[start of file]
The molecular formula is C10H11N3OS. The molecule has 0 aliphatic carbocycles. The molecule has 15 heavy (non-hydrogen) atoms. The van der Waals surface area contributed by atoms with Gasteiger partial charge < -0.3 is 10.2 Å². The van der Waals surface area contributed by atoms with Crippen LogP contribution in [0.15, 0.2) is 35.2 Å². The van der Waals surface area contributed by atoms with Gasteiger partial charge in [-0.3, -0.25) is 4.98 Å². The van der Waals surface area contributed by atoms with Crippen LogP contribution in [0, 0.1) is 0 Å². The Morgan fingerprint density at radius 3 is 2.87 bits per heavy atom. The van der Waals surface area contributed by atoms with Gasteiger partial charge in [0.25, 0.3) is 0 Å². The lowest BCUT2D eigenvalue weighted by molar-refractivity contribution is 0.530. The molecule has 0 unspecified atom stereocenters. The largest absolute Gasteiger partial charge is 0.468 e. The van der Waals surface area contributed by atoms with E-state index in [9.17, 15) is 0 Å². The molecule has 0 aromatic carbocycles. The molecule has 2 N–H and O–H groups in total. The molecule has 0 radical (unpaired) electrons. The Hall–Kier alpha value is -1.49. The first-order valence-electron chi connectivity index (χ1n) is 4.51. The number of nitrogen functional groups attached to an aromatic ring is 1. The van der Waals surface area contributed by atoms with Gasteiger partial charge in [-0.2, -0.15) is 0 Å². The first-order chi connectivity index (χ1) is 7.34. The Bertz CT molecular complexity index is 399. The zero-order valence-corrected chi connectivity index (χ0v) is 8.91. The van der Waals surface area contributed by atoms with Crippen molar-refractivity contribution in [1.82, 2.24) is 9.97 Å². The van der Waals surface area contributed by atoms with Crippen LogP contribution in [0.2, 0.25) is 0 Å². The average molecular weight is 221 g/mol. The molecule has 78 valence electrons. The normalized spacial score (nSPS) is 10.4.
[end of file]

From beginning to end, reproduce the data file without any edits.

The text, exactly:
The molecular formula is C10H11N3OS. The molecule has 0 aliphatic carbocycles. The molecule has 15 heavy (non-hydrogen) atoms. The van der Waals surface area contributed by atoms with Gasteiger partial charge < -0.3 is 10.2 Å². The van der Waals surface area contributed by atoms with Crippen LogP contribution in [0.15, 0.2) is 35.2 Å². The van der Waals surface area contributed by atoms with Gasteiger partial charge in [-0.3, -0.25) is 4.98 Å². The van der Waals surface area contributed by atoms with Crippen LogP contribution in [0, 0.1) is 0 Å². The Morgan fingerprint density at radius 3 is 2.87 bits per heavy atom. The van der Waals surface area contributed by atoms with Gasteiger partial charge in [0.25, 0.3) is 0 Å². The lowest BCUT2D eigenvalue weighted by molar-refractivity contribution is 0.530. The molecule has 0 unspecified atom stereocenters. The largest absolute Gasteiger partial charge is 0.468 e. The van der Waals surface area contributed by atoms with E-state index in [9.17, 15) is 0 Å². The molecule has 0 aromatic carbocycles. The molecule has 2 N–H and O–H groups in total. The molecule has 0 radical (unpaired) electrons. The Hall–Kier alpha value is -1.49. The first-order valence-electron chi connectivity index (χ1n) is 4.51. The number of nitrogen functional groups attached to an aromatic ring is 1. The van der Waals surface area contributed by atoms with Gasteiger partial charge in [-0.2, -0.15) is 0 Å². The first-order chi connectivity index (χ1) is 7.34. The Bertz CT molecular complexity index is 399. The zero-order valence-corrected chi connectivity index (χ0v) is 8.91. The van der Waals surface area contributed by atoms with Crippen molar-refractivity contribution in [1.82, 2.24) is 9.97 Å². The van der Waals surface area contributed by atoms with Crippen LogP contribution in [0.2, 0.25) is 0 Å². The average molecular weight is 221 g/mol. The molecule has 78 valence electrons. The normalized spacial score (nSPS) is 10.4.